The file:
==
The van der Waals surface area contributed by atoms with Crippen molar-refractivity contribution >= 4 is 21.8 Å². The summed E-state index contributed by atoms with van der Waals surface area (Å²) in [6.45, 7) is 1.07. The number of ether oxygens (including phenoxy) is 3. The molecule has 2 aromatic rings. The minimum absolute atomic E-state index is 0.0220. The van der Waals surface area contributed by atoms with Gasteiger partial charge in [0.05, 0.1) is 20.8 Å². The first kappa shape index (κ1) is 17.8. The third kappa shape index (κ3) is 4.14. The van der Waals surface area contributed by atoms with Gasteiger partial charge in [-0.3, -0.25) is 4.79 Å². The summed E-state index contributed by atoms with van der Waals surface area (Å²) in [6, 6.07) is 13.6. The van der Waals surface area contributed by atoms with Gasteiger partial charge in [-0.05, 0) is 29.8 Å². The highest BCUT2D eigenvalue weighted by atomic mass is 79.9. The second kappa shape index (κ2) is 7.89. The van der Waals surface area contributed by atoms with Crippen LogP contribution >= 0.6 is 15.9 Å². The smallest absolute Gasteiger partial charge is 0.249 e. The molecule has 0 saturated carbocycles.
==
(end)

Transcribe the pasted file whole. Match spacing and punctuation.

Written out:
The van der Waals surface area contributed by atoms with Crippen molar-refractivity contribution >= 4 is 21.8 Å². The summed E-state index contributed by atoms with van der Waals surface area (Å²) in [6.45, 7) is 1.07. The number of ether oxygens (including phenoxy) is 3. The molecule has 2 aromatic rings. The minimum absolute atomic E-state index is 0.0220. The van der Waals surface area contributed by atoms with Gasteiger partial charge in [0.05, 0.1) is 20.8 Å². The first kappa shape index (κ1) is 17.8. The third kappa shape index (κ3) is 4.14. The van der Waals surface area contributed by atoms with Gasteiger partial charge in [-0.3, -0.25) is 4.79 Å². The summed E-state index contributed by atoms with van der Waals surface area (Å²) in [6, 6.07) is 13.6. The van der Waals surface area contributed by atoms with Gasteiger partial charge in [-0.05, 0) is 29.8 Å². The highest BCUT2D eigenvalue weighted by atomic mass is 79.9. The second kappa shape index (κ2) is 7.89. The van der Waals surface area contributed by atoms with Crippen LogP contribution >= 0.6 is 15.9 Å². The smallest absolute Gasteiger partial charge is 0.249 e. The molecule has 0 saturated carbocycles.